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Nonprofit Websites: Optimizing Images For SEO Success

Posted by
Elektra Rose
May 30, 2017 11:06:00 AM

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Search engine optimization (SEO) can be described as “the practice of improving and promoting a website in order to increase the number of visitors the site receives from search engines.” Organizations are continuously looking for ways to increase their search rankings, and ultimately grow their website’s organic traffic. Images play a big part in SEO strategy, and should be optimized properly in order to work toward your organization’s goals. 

Here are a few tips and tricks to optimize images for search engines:

Clear and Descriptive File Name

Image SEO starts with choosing the right file name. The goal is to create a title that explains what the photo is, without Google having to actually “look” at it. If you are using a photo from your organization’s event, your image name shouldn’t be DSC3452.jpg, but rather, endangered-species-awareness-benefit-2017.jpg. Your title should include keywords that will ultimately help Google better understand what your website is about.

Keyword-Rich Alt-Text

The alt-text (also known as alt-tag) is the descriptive tag associated with the image when it cannot be viewed. Alt-text serves in situations when an image is not available, either because it cannot be rendered or the visitor is using a screen reader due to a visual impairment. Alt-text may also appear when a visitor hovers over the image or the page loads incorrectly. Alt-text should include keywords as it is indexed by Google. In addition, alt-text increases the likelihood of click-through-rates, in case  images appear broken.

XML Image Sitemaps

An image sitemap file title such as nonprofit-name/images/ simplifies the path to images for search engines. This also helps webmasters stay organized behind the scenes. Creating the sitemap is not too complicated. Basically, for each URL you list in your sitemap, you can add additional information about images on that page.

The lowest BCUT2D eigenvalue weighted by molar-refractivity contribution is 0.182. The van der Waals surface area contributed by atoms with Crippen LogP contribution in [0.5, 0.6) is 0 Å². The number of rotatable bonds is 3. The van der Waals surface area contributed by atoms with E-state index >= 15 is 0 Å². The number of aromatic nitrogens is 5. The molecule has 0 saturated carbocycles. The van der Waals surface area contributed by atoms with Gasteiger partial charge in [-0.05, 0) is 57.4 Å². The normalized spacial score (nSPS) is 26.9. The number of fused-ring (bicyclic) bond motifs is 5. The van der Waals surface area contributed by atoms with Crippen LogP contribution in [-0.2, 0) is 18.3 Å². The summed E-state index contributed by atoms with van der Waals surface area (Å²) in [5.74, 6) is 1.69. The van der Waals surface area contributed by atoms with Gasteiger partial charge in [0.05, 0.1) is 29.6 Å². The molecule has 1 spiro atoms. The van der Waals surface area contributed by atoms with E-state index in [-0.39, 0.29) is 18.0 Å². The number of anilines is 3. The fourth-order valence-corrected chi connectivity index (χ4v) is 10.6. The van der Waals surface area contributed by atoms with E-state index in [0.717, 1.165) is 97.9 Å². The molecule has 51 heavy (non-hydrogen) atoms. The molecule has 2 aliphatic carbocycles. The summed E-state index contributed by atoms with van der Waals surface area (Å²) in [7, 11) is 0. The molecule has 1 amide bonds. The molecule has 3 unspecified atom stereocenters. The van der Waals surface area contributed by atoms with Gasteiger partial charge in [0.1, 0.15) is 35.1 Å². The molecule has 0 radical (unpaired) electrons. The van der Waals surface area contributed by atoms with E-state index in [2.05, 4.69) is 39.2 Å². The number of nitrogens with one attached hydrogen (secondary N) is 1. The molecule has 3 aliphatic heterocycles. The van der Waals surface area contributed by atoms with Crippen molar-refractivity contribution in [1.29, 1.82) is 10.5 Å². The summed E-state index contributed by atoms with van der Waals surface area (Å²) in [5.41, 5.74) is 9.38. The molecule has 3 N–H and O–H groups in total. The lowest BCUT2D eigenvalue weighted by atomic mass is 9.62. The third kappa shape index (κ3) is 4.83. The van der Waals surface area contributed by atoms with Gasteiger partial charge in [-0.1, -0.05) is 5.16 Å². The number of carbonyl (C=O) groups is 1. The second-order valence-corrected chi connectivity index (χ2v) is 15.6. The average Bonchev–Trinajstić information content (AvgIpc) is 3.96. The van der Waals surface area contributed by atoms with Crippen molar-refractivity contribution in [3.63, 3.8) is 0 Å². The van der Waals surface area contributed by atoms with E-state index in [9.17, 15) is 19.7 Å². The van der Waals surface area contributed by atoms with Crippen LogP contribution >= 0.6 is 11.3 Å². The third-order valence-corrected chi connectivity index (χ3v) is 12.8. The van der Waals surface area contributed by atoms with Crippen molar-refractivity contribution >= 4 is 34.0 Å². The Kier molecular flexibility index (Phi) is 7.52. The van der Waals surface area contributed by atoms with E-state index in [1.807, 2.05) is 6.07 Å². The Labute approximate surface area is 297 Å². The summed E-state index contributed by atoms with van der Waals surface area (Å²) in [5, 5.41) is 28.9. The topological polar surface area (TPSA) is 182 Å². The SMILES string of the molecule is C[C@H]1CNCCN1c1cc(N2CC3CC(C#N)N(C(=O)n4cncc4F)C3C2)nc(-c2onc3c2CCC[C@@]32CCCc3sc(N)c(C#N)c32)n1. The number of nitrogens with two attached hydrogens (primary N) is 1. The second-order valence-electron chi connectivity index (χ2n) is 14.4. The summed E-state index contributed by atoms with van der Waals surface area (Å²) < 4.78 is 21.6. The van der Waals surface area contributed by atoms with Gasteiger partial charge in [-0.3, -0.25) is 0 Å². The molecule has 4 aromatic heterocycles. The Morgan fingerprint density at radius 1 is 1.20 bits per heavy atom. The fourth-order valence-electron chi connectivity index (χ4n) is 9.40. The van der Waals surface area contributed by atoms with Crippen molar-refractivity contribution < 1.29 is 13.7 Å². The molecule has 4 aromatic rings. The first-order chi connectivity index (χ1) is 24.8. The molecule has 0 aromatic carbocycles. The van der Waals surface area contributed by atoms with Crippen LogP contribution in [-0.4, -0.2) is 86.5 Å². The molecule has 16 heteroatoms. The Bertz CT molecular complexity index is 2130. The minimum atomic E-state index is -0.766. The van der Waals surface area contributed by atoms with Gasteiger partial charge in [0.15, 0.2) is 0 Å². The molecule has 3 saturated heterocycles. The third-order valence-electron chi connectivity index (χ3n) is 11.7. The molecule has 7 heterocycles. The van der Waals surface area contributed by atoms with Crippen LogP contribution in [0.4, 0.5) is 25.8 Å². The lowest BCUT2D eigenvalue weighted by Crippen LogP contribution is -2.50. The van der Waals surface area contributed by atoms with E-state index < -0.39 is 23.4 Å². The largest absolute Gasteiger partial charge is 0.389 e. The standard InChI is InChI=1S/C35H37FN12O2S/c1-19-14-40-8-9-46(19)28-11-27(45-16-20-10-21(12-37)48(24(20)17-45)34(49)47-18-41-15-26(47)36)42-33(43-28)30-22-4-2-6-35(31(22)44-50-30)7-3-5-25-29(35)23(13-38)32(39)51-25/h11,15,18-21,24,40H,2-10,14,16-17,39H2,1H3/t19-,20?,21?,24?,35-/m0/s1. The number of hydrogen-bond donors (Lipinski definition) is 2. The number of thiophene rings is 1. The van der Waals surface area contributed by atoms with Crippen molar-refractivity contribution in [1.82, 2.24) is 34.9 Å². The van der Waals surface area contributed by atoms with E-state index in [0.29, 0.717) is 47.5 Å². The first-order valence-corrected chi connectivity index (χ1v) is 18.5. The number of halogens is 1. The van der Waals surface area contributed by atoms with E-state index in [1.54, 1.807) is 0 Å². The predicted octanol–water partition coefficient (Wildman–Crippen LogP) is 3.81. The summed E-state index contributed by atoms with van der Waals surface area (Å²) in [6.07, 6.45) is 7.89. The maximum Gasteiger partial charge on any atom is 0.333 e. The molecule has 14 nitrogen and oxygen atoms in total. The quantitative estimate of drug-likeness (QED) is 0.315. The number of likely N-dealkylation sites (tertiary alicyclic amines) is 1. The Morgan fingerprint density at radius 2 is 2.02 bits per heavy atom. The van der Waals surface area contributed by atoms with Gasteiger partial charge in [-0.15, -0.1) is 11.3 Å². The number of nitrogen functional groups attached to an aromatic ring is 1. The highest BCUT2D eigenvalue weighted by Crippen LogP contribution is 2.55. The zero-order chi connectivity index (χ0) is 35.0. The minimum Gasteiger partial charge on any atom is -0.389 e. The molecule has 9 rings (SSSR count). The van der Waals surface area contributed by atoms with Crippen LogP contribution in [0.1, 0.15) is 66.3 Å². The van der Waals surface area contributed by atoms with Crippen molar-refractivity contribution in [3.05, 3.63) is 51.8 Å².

Google is explains it like this:

“To give Google information about images on your site, you’ll need to add image-specific tags to a sitemap. You can use a separate sitemap to list images, or you can add image information to an existing sitemap. Use the method that works for you!”

You can find more information and a complete set of image tag definitions here. An XML image sitemap is just another way Google will index your photos, so make sure it’s not ignored.

File Type & Size

Use images that are scaled and served in the smallest size possible. This does not mean you should reduce the quality of the photos - quality should remain at 100%. There are different tools to help you reduce file sizes, but the easiest means of making this happen is to use an online compression tool like TinyPNG or TinyJPG. Simply upload your image and the web application will take care of everything for you.

JPEG is the most commonly used image format, while PNG has become the modern alternative. It's also a good idea to have the extension of your filename match with the file type (Ex: .jpg or .png).

Page Load Times

Organization’s can use the “Site Speed” tool in Google Analytics to monitor page load times for their website. By monitoring these load times, you can compare how each page is performing compared to the site’s average. Slow load times can be caused by using too many images on a page or using images that are too big. Pingdom has also shared their findings from 2015 (using their own clients as the data source), where the average load time for web pages 3Mb was 5 seconds. In a Google Webmaster video, Maile Ohye, states that “2 seconds is the threshold for website acceptability. At Google, we aim for under a half second.”

Google Webmaster Guidelines

To stay up to date with image regulations, Google has created a set of guidelines for reference, stating “With image search, just as with web search, Google's goal is to provide the best and most relevant search results to our users. Following the best practices listed below (as well as our usual Webmaster Guidelines) will increase the likelihood that your images will be returned in those search results”. By following Google’s set of rules and guidelines, organization’s will be rewarded with higher search rankings and increased organic traffic.

Please don’t hesitate to reach out with any questions you may have about your website needs.

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